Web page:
Brief Summary: Lactobacillus GG (LGG) is able to exert long lasting effects in children with atopic disorders. Nutramigen LGG accelerates tolerance acquisition in infants with cow's milk allergy. The mechanisms of these effects are still largely undefined. The effect of LGG could be related at least in part by the immunoregulatory role played by LGG. This probiotic can balance the generation of cytokines possibly involved in IgE- or non-IgE-mediated cow's milk allergy Interleulkin (IL)-4, IL-5, IL-10, IFN-γ , TGF-β, and TNF-Υ), which can contribute to modulation of inflammatory processes. The investigators have demonstrated that children with IgE-mediated CMA produce significantly higher level of IL-4 and IL-13 in response to cow's milk protein, and that tolerance is associated with a marked reduction of IL-13 production and a concomitant increased frequency of IFN-γ releasing cells. Epigenetics studies the heritable (and potentially reversible) changes of the genome inherited from one cell generation to the next which alter gene expression but do not involve changes in primary DNA sequences, highlighting the complexity of the inter-relationship between genetics and nutrition. There are three distinct, but closely interacting, epigenetic mechanisms (histone acetylation, DNA methylation, and non-coding microRNAs) that are responsible for modifying the expression of critical genes associated with physiologic and pathologic processes. The profile of epigenetic modifications associated with Th lineage commitment, coupled with the sensitivity of the early developmental period, has led to speculation that factors that disrupt these pathways may increase the risk of allergic diseases. Specifically, effects on DNA methylation and endogenous histone deacetylase inhibitors acting on specific pathways (Th1 and T regulatory cell differentiation) may favour Th2-associated allergic differentiation. MicroRNAs are another structural components of an epigenetic mechanism of post-transcriptional regulation of messenger RNA translation. It has been recently identified a specific Th2-associated microRNA (miR-21) that is critical for the regulation of Th cell polarization. It has been previously demonstrated an inverse DNA methylation pattern of cytokines involved in Th2 response (IL-4, IL-5) compared with cytokines involved in Th1 response (IL-10, INF- y) in children with CMA acquiring oral tolerance, with the most pronounced effects in those treated with Nutramigen LGG.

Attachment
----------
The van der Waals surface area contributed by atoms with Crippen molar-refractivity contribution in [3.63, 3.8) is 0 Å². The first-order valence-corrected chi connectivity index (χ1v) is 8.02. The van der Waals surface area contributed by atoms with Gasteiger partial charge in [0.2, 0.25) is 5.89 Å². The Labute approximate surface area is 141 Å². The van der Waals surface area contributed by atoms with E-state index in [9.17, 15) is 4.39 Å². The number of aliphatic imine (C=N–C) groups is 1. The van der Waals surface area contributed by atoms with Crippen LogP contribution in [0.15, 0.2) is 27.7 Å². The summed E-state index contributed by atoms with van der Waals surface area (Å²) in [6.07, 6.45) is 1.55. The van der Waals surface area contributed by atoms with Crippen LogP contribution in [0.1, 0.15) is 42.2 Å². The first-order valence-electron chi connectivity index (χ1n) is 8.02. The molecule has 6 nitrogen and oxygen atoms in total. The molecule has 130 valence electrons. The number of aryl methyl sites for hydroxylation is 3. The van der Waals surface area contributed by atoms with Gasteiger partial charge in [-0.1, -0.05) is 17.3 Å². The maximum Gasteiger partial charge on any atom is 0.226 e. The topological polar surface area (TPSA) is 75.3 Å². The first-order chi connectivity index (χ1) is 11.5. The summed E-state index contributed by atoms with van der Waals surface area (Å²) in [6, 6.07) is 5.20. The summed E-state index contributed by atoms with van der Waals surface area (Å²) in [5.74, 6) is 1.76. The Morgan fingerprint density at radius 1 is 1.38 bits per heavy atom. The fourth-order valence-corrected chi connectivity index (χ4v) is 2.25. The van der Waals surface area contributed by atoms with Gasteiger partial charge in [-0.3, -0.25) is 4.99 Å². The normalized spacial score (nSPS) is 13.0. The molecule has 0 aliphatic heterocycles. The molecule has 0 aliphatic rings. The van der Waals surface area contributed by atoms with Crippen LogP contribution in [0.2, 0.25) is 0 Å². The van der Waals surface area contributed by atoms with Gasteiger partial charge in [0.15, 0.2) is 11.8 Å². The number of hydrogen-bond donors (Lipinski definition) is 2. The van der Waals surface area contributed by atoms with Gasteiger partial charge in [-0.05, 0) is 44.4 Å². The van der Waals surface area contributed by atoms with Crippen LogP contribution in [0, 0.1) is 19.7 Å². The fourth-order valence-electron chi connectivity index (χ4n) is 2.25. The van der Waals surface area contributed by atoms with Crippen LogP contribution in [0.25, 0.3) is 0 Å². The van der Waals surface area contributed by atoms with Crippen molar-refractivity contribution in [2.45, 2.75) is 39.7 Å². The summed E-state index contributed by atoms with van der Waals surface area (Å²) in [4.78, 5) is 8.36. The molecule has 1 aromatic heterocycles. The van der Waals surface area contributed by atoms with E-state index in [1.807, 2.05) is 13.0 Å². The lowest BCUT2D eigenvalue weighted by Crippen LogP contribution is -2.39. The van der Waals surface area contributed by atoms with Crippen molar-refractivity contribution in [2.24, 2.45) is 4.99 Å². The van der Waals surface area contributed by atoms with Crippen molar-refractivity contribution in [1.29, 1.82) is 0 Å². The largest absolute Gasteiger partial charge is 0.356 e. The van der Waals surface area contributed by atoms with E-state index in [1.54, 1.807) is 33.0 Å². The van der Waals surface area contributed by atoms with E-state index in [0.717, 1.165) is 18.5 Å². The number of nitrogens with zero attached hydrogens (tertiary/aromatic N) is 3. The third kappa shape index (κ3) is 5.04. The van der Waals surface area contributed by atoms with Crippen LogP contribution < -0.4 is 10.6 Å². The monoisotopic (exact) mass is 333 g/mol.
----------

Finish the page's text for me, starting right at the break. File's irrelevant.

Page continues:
Detailed Description: